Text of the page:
Since we're clearly heading into a new Cold War, if not a hot one, how appropriate today to hear at TomDispatch (via Andrew Bacevich) from, of all people, John F. Kennedy. He was the president of my youth, the one I thrilled to see once upon a time (even if at a great distance) giving a speech in New Haven, Connecticut. He was also the one who, on October 22, 1962, I was terrified to hear tell us all:
"Within the past week, unmistakable evidence has established the fact that a series of offensive missile sites is now in preparation on that imprisoned island [of Cuba]. The purpose of these bases can be none other than to provide a nuclear strike capability against the Western Hemisphere" We will not prematurely or unnecessarily risk the costs of worldwide nuclear war in which even the fruits of victory would be ashes in our mouth but neither will we shrink from that risk at any time it must be faced."
Nothing could, of course, have rallied me or most other Americans for such a nuclear conflict with the Soviet Union because we all sensed then that, after such an Alamo, there would be no Texas; after such a Little Big Horn, no Montana; after such a Pearl Harbor, no Hawaii. Thank the literal heavens above, it didn't happen and I'm still here to remember it. Instead, Kennedy mobilized young Americans for what he called "a long twilight struggle" in distant lands, launching us on a bitter war in the hinterlands of Southeast Asia he wouldn't live to see end in an American defeat almost a decade and a half of staggering destruction later.
Jack Kennedy was not just the youngest American president ever elected to office, but our briefest one in office. I can still remember sitting in the basement of my college dorm watching on our communal television those ad-less (yes, truly!) days of prime-time coverage between his assassination and his funeral.
He was only 43 years old when elected and 46 when assassinated. In presidential terms, Joe Biden could have been his grandfather, having left Donald Trump in the dust as the oldest president ever to enter the White House. So, for our youngest to offer advice to our oldest may seem to run against the grain, but remember Jack Kennedy experienced the original Cold War when both he and it were relatively young. He should indeed have something to tell us as this country's leadership seems to be heading ever more deeply, from Asia to Europe, into the grandfather of all cold wars. But let TomDispatch regular Andrew Bacevich, author most recently of After the Apocalypse: America's Role in a World Transformed, take you into the netherworld on what, increasingly, seems to be a netherplanet. Tom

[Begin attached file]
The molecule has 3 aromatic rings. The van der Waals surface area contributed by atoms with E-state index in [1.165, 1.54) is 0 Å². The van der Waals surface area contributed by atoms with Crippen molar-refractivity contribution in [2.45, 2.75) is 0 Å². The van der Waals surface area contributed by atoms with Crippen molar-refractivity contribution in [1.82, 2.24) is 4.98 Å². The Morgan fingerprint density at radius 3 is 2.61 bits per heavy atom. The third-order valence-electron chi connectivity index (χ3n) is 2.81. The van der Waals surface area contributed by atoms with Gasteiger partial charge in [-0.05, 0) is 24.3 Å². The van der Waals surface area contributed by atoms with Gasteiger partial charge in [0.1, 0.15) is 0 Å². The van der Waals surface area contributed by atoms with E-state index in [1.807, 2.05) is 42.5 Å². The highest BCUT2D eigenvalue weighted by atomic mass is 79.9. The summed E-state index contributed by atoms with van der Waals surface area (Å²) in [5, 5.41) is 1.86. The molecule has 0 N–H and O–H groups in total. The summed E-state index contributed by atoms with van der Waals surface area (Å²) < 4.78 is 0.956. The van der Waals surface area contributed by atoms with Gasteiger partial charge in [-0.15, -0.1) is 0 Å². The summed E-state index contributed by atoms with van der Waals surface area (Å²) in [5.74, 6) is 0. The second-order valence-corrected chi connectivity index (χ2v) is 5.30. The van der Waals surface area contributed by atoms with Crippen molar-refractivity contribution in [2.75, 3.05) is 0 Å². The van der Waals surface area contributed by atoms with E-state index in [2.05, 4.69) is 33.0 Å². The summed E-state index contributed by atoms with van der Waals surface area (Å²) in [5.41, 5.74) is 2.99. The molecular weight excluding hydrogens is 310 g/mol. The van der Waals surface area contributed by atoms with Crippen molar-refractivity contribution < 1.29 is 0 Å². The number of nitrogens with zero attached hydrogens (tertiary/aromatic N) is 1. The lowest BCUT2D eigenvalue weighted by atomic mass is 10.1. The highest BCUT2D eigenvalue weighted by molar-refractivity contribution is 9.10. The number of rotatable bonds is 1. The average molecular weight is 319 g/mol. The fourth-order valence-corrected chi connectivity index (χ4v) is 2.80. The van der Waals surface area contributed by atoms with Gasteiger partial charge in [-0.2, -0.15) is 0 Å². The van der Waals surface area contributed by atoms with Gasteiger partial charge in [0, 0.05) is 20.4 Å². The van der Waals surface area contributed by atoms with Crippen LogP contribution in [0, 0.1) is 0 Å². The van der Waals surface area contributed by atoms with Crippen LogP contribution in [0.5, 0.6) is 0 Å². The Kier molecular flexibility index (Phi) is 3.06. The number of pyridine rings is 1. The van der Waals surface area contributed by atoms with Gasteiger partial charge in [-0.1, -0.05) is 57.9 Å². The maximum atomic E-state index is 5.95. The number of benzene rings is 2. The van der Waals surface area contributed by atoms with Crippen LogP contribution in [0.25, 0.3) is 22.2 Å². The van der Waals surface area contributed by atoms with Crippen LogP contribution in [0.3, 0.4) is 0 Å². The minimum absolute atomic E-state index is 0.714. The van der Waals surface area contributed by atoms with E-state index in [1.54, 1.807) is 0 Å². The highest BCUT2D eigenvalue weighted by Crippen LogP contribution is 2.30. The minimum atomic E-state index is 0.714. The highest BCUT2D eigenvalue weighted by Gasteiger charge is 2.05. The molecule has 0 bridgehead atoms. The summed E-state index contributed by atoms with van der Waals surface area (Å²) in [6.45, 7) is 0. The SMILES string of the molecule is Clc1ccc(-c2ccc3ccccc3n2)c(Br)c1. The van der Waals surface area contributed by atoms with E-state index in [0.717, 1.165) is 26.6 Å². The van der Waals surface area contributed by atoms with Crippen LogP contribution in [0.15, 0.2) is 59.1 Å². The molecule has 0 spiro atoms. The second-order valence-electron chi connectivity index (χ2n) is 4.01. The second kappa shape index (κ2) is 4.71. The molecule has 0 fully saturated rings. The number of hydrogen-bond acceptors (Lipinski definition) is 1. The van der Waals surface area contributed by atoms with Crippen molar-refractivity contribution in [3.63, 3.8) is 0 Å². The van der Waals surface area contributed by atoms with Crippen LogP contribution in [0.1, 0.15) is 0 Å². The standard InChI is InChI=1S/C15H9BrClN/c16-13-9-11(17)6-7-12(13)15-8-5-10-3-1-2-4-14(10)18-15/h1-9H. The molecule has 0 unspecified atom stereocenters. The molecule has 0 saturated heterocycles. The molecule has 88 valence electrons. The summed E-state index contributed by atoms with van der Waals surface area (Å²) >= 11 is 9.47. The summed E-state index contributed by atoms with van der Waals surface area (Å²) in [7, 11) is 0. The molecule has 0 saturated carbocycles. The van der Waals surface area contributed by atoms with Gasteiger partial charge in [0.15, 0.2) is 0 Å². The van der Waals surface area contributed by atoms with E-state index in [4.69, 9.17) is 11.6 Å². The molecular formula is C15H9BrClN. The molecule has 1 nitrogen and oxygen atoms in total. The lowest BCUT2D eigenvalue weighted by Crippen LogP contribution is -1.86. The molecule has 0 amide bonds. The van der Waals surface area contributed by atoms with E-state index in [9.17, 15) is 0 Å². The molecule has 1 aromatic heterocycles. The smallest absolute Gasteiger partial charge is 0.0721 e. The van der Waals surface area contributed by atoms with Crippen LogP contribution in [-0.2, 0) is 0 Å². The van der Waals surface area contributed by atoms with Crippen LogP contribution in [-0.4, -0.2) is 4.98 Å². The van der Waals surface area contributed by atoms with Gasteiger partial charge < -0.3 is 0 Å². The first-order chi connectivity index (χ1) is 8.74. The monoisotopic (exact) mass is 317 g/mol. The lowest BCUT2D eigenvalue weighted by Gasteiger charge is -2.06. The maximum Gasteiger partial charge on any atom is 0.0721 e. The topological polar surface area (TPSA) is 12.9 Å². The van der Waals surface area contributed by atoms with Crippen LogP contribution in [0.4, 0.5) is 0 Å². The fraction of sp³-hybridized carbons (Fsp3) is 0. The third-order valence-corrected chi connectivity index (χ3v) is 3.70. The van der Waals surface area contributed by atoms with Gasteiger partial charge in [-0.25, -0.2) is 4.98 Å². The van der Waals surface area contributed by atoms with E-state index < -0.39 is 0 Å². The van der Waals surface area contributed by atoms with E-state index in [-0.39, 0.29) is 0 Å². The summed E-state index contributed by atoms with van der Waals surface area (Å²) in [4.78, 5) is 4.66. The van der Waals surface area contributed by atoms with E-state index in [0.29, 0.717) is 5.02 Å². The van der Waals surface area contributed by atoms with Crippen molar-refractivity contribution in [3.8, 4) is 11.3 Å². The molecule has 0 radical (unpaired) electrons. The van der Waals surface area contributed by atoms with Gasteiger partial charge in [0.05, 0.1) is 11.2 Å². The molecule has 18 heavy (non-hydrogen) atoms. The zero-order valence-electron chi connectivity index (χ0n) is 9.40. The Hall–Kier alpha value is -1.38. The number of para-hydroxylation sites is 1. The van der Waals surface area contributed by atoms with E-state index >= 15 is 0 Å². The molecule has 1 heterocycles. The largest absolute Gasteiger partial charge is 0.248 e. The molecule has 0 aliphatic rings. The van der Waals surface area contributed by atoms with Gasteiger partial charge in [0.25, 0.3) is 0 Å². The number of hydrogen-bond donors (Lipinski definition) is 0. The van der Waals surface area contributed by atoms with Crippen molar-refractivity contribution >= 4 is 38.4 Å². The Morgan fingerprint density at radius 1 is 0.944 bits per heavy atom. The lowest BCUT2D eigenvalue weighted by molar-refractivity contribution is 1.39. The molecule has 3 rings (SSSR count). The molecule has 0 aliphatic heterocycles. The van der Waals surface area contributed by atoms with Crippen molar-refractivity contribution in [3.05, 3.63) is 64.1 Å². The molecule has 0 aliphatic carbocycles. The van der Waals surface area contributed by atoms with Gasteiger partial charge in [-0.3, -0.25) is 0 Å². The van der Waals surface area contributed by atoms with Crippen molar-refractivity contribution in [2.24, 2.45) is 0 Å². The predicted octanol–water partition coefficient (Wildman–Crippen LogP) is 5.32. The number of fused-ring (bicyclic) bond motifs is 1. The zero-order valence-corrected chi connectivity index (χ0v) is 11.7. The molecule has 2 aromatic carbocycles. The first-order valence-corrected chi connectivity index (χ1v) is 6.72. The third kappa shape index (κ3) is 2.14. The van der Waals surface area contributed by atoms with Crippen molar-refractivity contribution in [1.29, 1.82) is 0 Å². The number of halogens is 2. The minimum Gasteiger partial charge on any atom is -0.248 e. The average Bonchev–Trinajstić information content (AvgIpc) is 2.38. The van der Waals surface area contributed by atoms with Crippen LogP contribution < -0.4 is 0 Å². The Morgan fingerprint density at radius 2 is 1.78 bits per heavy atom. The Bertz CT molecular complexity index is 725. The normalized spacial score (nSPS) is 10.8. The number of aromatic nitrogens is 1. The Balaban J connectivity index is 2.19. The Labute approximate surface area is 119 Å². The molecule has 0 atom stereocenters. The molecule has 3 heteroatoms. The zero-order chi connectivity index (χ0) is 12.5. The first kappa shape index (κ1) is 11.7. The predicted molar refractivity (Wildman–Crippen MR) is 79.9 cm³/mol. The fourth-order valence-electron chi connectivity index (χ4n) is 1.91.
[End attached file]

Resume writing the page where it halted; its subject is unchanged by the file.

Reflections from the Netherworld
Advice from JFK to President Biden
Dear Mr. President:
I send greetings from the other side and no, I don't mean the other side of the aisle. I refer to the place where old politicians go to make amends for their sins.
Apart from our shared Catholicism and affinity for sunglasses, I suspect you and I don't have a lot in common. Actually, that may not quite be true. After all, your family and mine have both experienced more than our share of tragedy and you and I both did make it to the top rung of American politics.
Forgive me for being blunt, Joe may I call you Joe? but after more than a year in office your administration clearly needs help. Having had ample time to reflect on my own abbreviated stay in the White House, I thought I might share some things I learned, especially regarding foreign policy. Sadly, you seem intent on repeating some of my own worst mistakes. A course change is still possible, but there's no time to waste. So please listen up.
I'm guessing that you may be familiar with this timeless text: "Let us never negotiate out of fear. But let us never fear to negotiate."
I no longer have any idea what prompted my aide and speechwriter Ted Sorensen to pen those immortal words or how exactly they found their way into my inaugural address. No matter, though. People then thought it expressed some profound truth a Zen-like aphorism with an Ivy League pedigree.
Its implicit subtext, though, totally escaped attention: If negotiations don't yield the desired results, it's time to get tough. And that turned out to be problematic.
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